13 November 2017 | Michael_Elliott
Enough Good Moments to Make It Worth Watching
Massacre Gun (1967)
** 1/2 (out of 4)
Mob hit-man Ryuichi Kuroda (Jo Shishido) is forced to execute the woman he loves. This causes his brother Saburo (Jiro Okazaki) to stand up to the mob boss and soon his hands are smashed, which isn't good considering he's a boxer. This here sets Kuroda off and before long a gang war breaks out.
MASSACRE GUN is a somewhat interesting Japanese film that manages to play out like a film noir while working in new elements of the Yajuza story. To say this film is a complete success would be a lie but there's no question that it contains some very interesting moments that make it worth watching if you're a fan of the genre.
The highlight of the film is a terrific sequence where a character is trying to escape a hit and think he has made a getaway only to realize that he's trapped up against a wall surrounded by men with gun. This sequence was perfectly executed and you can't help but think that this was inspired by the bloody finale of BONNIE AND CLYDE but it appears both films were released the same month! The style of the film is also something worth noting and especially how crisp the B&W cinematography is. The music score is also another major plus.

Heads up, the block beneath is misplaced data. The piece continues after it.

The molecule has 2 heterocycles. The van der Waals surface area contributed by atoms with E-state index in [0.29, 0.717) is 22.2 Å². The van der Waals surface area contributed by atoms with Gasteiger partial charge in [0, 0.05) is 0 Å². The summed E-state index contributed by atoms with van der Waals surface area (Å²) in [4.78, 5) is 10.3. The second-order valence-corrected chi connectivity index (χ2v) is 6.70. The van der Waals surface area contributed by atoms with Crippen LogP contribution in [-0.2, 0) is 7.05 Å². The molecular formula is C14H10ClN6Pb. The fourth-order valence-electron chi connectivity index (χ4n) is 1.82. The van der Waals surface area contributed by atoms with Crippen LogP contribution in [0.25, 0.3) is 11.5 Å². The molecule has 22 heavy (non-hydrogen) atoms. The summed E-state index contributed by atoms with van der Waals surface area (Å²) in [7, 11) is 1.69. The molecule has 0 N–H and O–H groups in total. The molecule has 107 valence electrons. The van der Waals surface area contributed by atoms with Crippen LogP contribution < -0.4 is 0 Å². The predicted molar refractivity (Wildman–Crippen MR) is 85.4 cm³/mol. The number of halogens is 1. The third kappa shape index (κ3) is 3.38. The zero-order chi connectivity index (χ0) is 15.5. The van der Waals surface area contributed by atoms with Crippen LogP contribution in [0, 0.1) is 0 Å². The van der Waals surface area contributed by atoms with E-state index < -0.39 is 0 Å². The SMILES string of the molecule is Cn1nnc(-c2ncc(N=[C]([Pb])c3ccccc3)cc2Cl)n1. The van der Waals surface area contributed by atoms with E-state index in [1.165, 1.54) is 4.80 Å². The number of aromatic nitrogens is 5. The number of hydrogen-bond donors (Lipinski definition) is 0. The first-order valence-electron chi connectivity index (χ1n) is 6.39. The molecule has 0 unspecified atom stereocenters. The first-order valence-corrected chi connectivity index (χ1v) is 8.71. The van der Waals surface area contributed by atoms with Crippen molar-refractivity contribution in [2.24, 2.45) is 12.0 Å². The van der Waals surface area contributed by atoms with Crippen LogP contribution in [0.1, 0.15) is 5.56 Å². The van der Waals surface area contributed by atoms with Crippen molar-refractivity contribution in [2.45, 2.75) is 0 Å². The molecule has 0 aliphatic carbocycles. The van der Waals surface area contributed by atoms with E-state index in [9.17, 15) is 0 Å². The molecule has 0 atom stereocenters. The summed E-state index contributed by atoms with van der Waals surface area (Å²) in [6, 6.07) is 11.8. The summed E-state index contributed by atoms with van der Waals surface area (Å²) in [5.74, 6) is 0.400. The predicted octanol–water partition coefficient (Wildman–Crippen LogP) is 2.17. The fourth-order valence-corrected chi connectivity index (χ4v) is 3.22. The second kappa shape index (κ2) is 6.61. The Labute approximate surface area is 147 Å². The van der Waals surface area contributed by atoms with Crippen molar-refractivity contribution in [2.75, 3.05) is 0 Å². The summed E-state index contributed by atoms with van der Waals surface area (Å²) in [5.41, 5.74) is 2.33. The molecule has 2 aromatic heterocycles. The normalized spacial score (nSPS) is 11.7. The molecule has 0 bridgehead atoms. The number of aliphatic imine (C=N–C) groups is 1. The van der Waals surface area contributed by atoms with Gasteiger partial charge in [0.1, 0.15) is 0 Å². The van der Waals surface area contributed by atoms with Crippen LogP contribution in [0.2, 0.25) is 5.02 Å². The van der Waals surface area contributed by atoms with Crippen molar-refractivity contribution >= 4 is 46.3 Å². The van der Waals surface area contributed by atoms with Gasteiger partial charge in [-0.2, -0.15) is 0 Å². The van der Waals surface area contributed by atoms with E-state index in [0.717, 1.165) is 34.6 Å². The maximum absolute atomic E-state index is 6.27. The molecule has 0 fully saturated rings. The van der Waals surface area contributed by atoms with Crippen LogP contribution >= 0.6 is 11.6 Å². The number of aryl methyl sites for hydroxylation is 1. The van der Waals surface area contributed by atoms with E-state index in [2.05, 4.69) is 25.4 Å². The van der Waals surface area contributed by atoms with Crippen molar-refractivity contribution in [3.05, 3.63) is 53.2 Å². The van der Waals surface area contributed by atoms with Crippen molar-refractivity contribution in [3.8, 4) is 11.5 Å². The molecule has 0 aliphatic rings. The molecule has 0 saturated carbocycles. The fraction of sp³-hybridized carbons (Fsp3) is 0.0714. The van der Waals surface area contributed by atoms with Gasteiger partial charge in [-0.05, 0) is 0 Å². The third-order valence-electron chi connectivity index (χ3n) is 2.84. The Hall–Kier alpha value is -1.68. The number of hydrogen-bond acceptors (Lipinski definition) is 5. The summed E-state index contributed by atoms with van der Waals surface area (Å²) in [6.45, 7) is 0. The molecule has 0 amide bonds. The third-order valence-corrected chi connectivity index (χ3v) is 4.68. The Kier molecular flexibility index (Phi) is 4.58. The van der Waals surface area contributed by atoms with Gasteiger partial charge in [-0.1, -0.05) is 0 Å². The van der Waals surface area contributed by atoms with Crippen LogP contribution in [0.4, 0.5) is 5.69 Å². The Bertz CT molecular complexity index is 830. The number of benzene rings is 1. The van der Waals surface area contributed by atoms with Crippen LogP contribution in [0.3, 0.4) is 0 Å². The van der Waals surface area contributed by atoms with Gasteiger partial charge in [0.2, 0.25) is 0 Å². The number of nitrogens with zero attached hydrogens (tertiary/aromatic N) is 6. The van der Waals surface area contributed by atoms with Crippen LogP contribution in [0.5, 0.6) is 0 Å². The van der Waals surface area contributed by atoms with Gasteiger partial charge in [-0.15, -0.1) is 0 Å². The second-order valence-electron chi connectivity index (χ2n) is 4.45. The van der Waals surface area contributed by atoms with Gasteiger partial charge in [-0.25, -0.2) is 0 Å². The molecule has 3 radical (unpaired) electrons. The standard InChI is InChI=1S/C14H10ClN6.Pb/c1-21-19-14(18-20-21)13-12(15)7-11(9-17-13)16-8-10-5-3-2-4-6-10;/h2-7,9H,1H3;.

For the most part the performances were very good with both Shishido and Okazaki standing out. With all of that said, MASSACRE GUN does have some major problems including the actual story, which just seems a bit too light for its own good. I'd also argue that some of the pacing was off because even at just 89-minutes there are moments where the film really drags. The film had a somewhat hard time holding my attention whenever there wasn't an action scene taking place.
Still, MASSACRE GUN has enough good moments to make it worth sitting through.